What's with all the Facebook ads for a car with a pink mustache?
Lyft is a new taxi-type service that begins operations in St. Paul this week, the Pioneer Press reports, and the service has been heavily advertising on social media. Planners aim to ultimately expand the service to the rest of the Twin Cities.
The San Francisco-based operation promotes itself as a tech-friendly business aimed at challenging the traditional taxi model. The service uses citizen-owned vehicles and private drivers. Riders, who have been required to sign in with Facebook, call for cars with their smartphones.
The taxi industry is none too pleased at the new competition, the Pioneer Press reports. And city officials have not been quick to rev up to the idea.
City leaders and taxi industry officials complain that the new service is not subject to the same regulations as taxis. But Lyft officials say they use a reliable system that requires driver-background checks, vehicle inspections and insurance coverage, the Pioneer Press notes. Riders can also rate their drivers, which creates a new kind of accountability, company leaders say.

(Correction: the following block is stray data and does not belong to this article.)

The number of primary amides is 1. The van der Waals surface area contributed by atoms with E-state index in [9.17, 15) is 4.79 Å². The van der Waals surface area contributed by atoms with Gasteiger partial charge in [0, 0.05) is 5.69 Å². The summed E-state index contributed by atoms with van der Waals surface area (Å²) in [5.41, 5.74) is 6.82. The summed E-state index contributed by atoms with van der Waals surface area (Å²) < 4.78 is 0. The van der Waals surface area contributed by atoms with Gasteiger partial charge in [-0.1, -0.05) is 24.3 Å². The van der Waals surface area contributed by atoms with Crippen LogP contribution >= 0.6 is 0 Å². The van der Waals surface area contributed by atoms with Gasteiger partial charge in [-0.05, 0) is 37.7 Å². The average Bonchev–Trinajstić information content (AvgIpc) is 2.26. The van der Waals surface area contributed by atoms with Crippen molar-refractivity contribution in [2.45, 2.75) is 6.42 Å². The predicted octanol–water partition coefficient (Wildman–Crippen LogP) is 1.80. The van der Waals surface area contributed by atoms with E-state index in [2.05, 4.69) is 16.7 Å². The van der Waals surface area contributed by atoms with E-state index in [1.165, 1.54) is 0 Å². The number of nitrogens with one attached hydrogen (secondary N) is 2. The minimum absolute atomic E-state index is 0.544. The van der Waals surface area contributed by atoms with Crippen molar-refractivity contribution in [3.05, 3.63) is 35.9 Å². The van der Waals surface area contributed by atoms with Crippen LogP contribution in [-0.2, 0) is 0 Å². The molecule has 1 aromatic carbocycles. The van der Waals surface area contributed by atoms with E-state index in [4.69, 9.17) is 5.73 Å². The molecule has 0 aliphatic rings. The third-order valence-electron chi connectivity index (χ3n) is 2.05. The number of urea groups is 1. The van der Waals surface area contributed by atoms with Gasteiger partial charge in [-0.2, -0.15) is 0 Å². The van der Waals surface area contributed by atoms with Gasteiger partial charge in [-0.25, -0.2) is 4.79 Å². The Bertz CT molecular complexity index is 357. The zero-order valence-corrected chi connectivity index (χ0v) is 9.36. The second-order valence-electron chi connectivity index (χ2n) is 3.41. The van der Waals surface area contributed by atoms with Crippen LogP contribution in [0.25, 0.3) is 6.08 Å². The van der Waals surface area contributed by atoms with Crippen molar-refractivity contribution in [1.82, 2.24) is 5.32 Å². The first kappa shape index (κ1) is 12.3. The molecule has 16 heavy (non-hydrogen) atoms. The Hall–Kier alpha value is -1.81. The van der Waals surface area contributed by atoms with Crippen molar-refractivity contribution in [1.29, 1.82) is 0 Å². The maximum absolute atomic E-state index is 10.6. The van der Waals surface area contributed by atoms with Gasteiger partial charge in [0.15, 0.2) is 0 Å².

The company held a "community meeting" in Seattle Thursday night, where company co-founder John Zimmer said that in time, the service would create less need for personal cars – and more business for taxis and other ride-sharing services, GeekWire reported.
Lyft launched in 2008 in a Facebook-backed business incubator under the name Zimride, offering more of a ride-sharing service in California, Forbes reported. A year ago, it became Lyft, aimed at providing ride sharing within cities, Forbes noted. It now does about 30,000 rides per week, Forbes reported.